A number of tests are available for the Miniature Schnauzer. Two or more of these tests purchased as part of this bundle will be discounted.
- Coagulation Factor VII Deficiency associated with the FVII gene
- Degenerative Myelopathy associated with the SOD1 gene
- Progressive Retinal Atrophy associated with the HIVEP3 gene
Coagulation Factor VII Deficiency
Coagulation Factor VII Deficiency is an inherited blood clotting disorder. Factor VII (F7) is a protein essential for blood clotting. A deficiency causes frequent nosebleeds, excessive bruising and excessive or prolonged bleeding after an injury or surgery. Affected dogs may not show clinical signs until they undergo surgery and excessive bleeding occurs.
Important: Degenerative Myelopathy is a rare disease that presents most commonly in German Shepherd Dogs and Boxers, sporadically in Pembroke Welsh Corgis, Cardigan Welsh Corgis, Bernese Mountain Dogs, Rhodesian Ridgebacks, Borzoi and Chesapeake Bay Retrievers. It is rarely diagnosed in other breeds or mixed-breed dogs. DM is considered genetically complex and will have more than one contributing genetic variant. The variant targeted by this test is widespread and found in more than 120 breeds. However, association of the variant with the disease has only been shown in very few breeds and should never be used to inform breeding decisions, except where close relatives have been clinically diagnosed.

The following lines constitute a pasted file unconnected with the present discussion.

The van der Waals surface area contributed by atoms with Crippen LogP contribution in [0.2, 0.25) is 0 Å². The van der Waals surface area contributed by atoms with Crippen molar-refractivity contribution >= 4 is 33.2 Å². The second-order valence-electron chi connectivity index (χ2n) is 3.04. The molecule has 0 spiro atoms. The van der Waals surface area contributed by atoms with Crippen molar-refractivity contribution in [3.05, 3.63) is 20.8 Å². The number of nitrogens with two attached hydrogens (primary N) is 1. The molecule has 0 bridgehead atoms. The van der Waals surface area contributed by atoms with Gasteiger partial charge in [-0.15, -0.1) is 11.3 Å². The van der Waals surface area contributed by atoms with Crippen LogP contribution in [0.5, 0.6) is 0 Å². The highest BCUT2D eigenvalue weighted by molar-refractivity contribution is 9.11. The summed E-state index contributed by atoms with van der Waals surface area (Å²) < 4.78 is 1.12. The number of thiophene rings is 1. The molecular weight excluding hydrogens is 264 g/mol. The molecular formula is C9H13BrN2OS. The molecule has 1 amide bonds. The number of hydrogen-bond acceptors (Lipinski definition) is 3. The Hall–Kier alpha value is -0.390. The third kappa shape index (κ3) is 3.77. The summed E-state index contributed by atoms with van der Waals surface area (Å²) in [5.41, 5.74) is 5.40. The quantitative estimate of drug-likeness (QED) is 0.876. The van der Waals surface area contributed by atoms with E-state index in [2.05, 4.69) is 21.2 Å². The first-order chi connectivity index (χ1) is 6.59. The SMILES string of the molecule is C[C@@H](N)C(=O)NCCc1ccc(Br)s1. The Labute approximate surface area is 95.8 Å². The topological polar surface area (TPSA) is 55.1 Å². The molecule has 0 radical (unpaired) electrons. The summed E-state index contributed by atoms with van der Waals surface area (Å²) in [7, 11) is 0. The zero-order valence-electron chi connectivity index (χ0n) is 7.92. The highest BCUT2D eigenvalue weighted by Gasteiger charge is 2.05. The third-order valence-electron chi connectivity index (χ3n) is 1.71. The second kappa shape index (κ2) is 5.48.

Canine degenerative myelopathy (previously also known as chronic degenerative radiculomyelopathy) is a progressive disease of the spinal cord in older dogs. Most dogs are at least 8 years old before clinical become apparent. DM usually starts with a muscle weakness, loss of muscle and loss of coordination (ataxia) in the hind limbs. Progression is generally quote slow, but dogs will eventually be crippled within approximately 3 years of the onset of disease.
Progressive Retinal Atrophy
Progressive retinal atrophy (PRA) is the most common form of inherited disease affecting the retina in dogs. Genetically different forms of PRA, caused by mutations in different genes, affect many breeds of dog with each form usually affecting one or a small number of breeds. PRA is characterised by progressive degeneration of the retina at the back of the eye and leads to vision loss and blindness.
An X-linked form of PRA (Type A PRA) was identified in the Miniature Schnauzer, but is very rare and doesn’t account for most cases of PRA. The more common PRA in the Miniature Schnauzer, Type B PRA detected by this test, is early onset with an average age at diagnosis of approximately 4 years. It is autosomal recessive and is characterised by abnormal development of the rod and cone photoreceptor cells of the retina, followed by a rapid progression of degeneration.